New Zealand’s Finance Minister Bill English has ruled out any Government intervention as its dairy sector faces further milk price reductions and a contraction of supply.
As producers respond to lower prices and fear deteriorating weather conditions, New Zealand milk production may be down about 2% in the year to June.
“While the pressure seems to be growing for now, we’re pretty confident that between the banks and the farmers, they can get through it,” English is reported as telling New Zealand parliament’s Finance and Expenditure Committee earlier this week.
English was responding to recent reports by Australian banks who were worried about a further year of low dairy returns and their impact on New Zealand farmers’ debt, as most of the major banks in New Zealand are Australian-owned.
It’s the second time in the past six months that the New Zealand government has said ‘no’ to helping out its struggling dairy farmers. Back in August last year its Prime Minister John Key told them that there would be no government dig out.
Earlier this week the fourth Global Dairy Trade (GDT) of 2016 recorded a drop of 2.8%, making it the fourth consecutive drop in dairy product prices.
It came after a 7.4% fall on February 2, while the previous two Global Dairy Trade auctions also recorded declines of 1.4% and 1.6% respectively.
The New Zealand milk price is expected to remain at about $4 a kilogram this season and $4.60 for the 2016/17 season.
English is reported to have warned that the milk price will never reach $8 a kilogram again as competing markets could now respond to such high prices by producing milk “more quickly than we can imagine”.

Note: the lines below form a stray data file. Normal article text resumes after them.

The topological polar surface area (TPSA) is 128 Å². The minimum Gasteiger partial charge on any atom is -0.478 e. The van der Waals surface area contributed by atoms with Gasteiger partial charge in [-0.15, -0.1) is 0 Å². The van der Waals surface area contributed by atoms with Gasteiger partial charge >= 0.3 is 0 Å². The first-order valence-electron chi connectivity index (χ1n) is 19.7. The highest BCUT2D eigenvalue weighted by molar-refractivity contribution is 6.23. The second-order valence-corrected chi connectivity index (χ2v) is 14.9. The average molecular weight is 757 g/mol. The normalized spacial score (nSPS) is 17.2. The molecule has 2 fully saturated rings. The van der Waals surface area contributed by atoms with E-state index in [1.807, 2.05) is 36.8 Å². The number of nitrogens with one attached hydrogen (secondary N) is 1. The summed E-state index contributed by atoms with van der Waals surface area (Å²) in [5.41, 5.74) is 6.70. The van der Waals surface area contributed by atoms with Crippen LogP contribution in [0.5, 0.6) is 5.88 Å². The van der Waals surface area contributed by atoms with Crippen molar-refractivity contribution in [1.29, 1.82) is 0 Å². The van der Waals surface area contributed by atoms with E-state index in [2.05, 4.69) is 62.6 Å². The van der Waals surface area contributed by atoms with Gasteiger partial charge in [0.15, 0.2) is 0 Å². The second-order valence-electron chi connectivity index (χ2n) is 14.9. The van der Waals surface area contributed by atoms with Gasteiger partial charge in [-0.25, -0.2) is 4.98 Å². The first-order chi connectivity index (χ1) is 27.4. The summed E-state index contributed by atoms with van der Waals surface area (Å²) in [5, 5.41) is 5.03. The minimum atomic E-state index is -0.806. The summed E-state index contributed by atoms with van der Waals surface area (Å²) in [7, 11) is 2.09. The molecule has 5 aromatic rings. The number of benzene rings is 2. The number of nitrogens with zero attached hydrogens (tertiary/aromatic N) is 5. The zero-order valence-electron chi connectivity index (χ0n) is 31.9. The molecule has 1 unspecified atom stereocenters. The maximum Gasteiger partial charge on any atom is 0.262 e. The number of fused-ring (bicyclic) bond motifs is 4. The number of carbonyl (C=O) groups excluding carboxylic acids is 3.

Dairy is the flagship industry of the New Zealand economy and directly, discernibly impacts the New Zealand dollar over the last decade.
It is estimated that 9 out of 10 Kiwi dairy farmers took on extra debt in 2015, while some economists in that country estimate that most suppliers will receive a net profit this season of less than $20,000.
Tale of Two Hemispheres
However, northern hemisphere milk production continues to grow strongly.
With the abolition of quotas European milk production was up 5.3% in November, compared to November 2014, while year to date production is running 2.2% ahead.
European dairy exports are also growing, with the amount of European Skimmed Milk Powder (SMP) exports increasing 6% in 2015, compared to 2014, whereas butter exports have rocketed up 30%.
Similarly, US milk production grew by 1.2% in the year to November, with a further 1.7% increase predicted for in 2016.
It is understood that US producers are benefiting in particular from lower feed costs, which are providing some offset to falling milk prices.